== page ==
The ratio of molar concentration of the semiconductor material in the vapor phase to molar concentration of inert gas is maintained by controlling the temperature of the mixture as it continuously circulates through the heated fan 22 and the heated vessel 20. The temperature of the fluid mixture is maintained within a range consistent with the known vapor pressure characteristics of the semiconductor so the molar ratio of the semiconductor material vapor and inert gas is controlled, as shown in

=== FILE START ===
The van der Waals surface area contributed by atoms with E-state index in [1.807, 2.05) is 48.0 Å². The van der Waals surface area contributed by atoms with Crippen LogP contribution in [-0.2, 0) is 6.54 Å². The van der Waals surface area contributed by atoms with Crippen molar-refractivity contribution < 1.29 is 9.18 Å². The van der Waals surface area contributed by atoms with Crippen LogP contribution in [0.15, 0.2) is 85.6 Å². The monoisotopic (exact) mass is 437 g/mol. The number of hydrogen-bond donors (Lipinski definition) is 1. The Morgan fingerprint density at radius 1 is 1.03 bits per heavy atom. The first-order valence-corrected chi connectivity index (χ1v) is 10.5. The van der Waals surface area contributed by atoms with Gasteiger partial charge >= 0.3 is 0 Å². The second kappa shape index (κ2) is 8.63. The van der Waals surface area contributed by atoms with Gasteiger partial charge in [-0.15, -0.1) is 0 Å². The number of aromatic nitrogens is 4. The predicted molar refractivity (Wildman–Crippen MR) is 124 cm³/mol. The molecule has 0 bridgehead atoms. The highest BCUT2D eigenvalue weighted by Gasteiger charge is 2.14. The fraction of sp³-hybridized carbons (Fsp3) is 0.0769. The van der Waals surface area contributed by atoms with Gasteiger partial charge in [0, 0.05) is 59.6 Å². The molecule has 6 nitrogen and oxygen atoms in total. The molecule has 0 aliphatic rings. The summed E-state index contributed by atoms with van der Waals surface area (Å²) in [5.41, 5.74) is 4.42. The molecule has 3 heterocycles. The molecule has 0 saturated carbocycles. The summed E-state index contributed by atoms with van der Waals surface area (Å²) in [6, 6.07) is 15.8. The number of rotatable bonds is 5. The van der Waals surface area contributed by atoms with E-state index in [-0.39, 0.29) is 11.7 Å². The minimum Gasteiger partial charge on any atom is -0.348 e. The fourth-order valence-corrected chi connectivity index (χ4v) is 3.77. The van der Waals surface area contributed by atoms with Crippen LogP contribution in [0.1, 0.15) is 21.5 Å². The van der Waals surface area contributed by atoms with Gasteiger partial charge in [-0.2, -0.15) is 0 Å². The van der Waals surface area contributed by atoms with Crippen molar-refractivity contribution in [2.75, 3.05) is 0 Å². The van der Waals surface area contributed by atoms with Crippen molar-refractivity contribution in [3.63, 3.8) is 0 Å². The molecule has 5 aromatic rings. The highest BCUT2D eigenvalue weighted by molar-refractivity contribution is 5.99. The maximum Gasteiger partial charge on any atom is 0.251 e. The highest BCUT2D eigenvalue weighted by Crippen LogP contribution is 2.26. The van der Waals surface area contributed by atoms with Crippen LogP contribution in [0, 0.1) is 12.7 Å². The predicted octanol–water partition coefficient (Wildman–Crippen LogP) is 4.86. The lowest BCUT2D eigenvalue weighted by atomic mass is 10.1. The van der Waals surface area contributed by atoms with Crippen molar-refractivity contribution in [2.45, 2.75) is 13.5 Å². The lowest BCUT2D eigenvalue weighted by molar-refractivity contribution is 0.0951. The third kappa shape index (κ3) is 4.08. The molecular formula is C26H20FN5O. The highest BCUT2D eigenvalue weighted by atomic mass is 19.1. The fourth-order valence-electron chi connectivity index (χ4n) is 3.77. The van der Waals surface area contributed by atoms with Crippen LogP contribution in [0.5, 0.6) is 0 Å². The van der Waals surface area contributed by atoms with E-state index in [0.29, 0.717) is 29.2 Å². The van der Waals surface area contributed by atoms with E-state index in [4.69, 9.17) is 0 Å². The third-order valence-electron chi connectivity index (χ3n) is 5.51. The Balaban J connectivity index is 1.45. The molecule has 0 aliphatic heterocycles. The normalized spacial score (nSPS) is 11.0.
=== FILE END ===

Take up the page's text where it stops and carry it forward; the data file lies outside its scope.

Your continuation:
While there may be a number of different systems for evenly distributing the semiconductor material vapor and inert gas mixture on the surface of the transient glass substrate 12, it is contemplated that the apparatus illustrated and described in U.S. Pat. No. 4,200,446 to Koontz or U.S. Pat. No. 4,509,526 to Hofer et al. may provide satisfactory results. Other methods include arrays of discrete holes or discrete slots serving as an exit nozzle of the deposition and extraction head 18 as are known to those skilled in the art.